1. ^ a b c d Aphrodisiac activity of 50% ethanolic extracts of Myristica fragrans Houtt. (nutmeg) and Syzygium aromaticum (L) Merr. & Perry. (clove) in male mice: a comparative study.
  2. ^ a b c d Hayfaa AA, Sahar AM, Awatif MA. Evaluation of analgesic activity and toxicity of alkaloids in Myristica fragrans seeds in mice. J Pain Res. (2013)
  3. ^ The structure of macelignan from Myristica fragrans.
  4. ^ a b c d Shin K, et al. Macelignan attenuated allergic lung inflammation and airway hyper-responsiveness in murine experimental asthma. Life Sci. (2013)
  5. ^ a b Li F, Yang XW. Biotransformation of myrislignan by rat liver microsomes in vitro. Phytochemistry. (2008)
  6. ^ a b c d e f g h i j k l m n o p q r s t u Identification of Compounds in the Essential Oil of Nutmeg Seeds (Myristica fragrans Houtt.) That Inhibit Locomotor Activity in Mice.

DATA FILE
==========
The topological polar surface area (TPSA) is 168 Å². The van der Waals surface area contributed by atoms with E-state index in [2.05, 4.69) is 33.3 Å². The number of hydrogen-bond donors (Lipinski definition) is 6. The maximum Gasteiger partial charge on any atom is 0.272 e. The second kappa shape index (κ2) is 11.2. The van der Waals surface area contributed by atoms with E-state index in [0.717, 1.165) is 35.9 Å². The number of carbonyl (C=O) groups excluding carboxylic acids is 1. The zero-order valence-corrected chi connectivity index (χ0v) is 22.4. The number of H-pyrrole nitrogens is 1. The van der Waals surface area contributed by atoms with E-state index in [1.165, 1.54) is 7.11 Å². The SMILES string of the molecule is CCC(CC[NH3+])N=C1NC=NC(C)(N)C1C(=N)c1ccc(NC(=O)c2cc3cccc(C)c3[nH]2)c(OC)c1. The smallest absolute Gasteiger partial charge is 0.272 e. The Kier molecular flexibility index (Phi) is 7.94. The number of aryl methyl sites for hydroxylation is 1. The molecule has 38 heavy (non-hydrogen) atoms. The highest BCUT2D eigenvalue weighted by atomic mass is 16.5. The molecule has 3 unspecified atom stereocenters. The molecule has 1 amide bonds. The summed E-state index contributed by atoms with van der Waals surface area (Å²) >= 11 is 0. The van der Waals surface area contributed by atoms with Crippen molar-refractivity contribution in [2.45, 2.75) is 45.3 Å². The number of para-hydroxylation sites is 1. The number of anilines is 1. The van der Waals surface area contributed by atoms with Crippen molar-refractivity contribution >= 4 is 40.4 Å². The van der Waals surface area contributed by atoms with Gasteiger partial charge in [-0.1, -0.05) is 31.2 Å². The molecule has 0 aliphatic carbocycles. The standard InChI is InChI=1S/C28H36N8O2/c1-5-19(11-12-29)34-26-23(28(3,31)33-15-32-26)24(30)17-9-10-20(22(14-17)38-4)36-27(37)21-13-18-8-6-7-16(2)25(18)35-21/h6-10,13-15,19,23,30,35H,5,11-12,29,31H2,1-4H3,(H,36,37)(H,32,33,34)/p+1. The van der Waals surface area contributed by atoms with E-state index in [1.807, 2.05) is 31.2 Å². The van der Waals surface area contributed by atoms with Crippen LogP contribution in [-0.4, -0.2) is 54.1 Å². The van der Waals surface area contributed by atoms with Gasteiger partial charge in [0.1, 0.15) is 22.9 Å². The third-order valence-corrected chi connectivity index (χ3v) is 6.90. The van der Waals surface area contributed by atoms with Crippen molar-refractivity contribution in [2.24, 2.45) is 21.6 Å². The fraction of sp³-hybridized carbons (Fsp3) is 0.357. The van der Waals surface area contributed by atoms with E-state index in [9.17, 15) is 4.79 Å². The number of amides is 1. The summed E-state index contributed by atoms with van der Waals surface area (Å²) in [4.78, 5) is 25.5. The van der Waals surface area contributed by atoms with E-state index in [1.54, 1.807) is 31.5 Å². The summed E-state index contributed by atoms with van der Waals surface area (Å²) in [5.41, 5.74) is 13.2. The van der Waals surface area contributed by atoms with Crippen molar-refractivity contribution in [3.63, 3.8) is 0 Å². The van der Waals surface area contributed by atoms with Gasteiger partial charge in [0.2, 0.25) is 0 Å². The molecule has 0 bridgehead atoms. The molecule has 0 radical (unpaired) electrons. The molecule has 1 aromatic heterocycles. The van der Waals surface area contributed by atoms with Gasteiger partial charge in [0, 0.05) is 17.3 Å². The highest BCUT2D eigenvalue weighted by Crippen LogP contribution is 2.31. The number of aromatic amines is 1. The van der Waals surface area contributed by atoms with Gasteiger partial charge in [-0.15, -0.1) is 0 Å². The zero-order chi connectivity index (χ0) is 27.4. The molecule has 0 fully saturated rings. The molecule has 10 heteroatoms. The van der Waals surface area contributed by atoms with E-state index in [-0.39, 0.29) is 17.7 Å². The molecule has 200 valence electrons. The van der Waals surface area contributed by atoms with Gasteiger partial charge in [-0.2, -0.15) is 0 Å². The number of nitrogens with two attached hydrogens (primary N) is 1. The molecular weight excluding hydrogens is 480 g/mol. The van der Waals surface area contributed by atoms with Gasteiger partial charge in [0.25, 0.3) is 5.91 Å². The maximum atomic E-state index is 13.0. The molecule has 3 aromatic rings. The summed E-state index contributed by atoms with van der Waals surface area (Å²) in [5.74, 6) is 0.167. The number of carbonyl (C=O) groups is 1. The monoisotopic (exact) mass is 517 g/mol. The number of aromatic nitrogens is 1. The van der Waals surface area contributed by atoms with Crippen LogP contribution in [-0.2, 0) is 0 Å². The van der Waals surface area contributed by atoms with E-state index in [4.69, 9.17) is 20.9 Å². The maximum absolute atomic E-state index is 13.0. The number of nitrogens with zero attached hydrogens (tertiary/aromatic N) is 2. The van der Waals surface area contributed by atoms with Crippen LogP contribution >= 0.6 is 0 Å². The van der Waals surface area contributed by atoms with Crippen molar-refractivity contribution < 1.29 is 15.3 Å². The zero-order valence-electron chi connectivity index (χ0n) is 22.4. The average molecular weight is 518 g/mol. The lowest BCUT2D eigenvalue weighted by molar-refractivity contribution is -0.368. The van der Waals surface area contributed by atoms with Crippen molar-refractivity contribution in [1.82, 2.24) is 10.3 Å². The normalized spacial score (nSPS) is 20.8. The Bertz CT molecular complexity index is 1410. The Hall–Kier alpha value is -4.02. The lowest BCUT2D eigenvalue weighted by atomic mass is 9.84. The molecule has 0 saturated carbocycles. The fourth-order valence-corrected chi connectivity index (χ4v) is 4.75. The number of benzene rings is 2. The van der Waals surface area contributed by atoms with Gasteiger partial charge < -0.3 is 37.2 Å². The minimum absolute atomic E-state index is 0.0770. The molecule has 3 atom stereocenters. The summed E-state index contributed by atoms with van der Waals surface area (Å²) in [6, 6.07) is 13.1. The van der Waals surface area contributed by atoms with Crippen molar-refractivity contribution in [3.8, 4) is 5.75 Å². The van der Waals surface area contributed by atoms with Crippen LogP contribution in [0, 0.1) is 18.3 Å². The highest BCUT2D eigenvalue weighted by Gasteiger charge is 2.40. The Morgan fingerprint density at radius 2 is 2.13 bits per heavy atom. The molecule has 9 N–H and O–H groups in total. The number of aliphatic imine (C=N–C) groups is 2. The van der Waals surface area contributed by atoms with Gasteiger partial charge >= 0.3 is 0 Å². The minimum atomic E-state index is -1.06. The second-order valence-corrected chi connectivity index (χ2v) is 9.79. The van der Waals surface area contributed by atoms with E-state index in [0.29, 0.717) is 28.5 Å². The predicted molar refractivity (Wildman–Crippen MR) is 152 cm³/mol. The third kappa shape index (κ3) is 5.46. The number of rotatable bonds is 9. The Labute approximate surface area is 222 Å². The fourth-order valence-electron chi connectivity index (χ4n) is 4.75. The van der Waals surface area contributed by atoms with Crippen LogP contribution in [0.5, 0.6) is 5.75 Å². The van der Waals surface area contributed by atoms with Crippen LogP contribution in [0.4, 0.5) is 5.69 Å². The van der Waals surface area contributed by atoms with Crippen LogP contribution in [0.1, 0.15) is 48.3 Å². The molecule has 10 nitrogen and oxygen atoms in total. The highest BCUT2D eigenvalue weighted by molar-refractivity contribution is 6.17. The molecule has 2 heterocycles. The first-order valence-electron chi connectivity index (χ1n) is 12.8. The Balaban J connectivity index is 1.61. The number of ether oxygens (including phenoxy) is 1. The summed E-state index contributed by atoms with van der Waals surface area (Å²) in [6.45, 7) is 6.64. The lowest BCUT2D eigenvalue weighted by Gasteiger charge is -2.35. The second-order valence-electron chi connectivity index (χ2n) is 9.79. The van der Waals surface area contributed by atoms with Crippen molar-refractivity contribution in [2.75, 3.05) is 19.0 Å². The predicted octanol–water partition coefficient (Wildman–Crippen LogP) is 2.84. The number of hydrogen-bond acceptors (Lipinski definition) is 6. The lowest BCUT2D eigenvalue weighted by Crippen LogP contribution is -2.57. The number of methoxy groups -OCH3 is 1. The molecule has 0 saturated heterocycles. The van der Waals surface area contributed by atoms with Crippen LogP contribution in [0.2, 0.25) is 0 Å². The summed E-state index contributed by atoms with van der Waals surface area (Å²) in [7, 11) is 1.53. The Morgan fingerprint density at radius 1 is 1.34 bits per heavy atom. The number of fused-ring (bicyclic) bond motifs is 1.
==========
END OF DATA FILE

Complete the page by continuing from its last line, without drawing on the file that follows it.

7. ^ Bakkali F, et al. Biological effects of essential oils--a review. Food Chem Toxicol. (2008)
  8. ^ a b c Lee HS, Jeong TC, Kim JH. In vitro and in vivo metabolism of myristicin in the rat. J Chromatogr B Biomed Sci Appl. (1998)
  9. ^ Shulgin AT, Sargent T, Naranjo C. The chemistry and psychopharmacology of nutmeg and of several related phenylisopropylamines. Psychopharmacol Bull. (1967)
  10. ^ Shulgin AT. Possible implication of myristicin as a psychotropic substance. Nature. (1966)
  11. ^ a b Beyer J, Ehlers D, Maurer HH. Abuse of nutmeg (Myristica fragrans Houtt.): studies on the metabolism and the toxicologic detection of its ingredients elemicin, myristicin, and safrole in rat and human urine using gas chromatography/mass spectrometry. Ther Drug Monit. (2006)
  12. ^ Aoshima H, et al. Kinetic analyses of alcohol-induced potentiation of the response of GABA(A) receptors composed of alpha(1) and beta(1) subunits. J Biochem. (2001)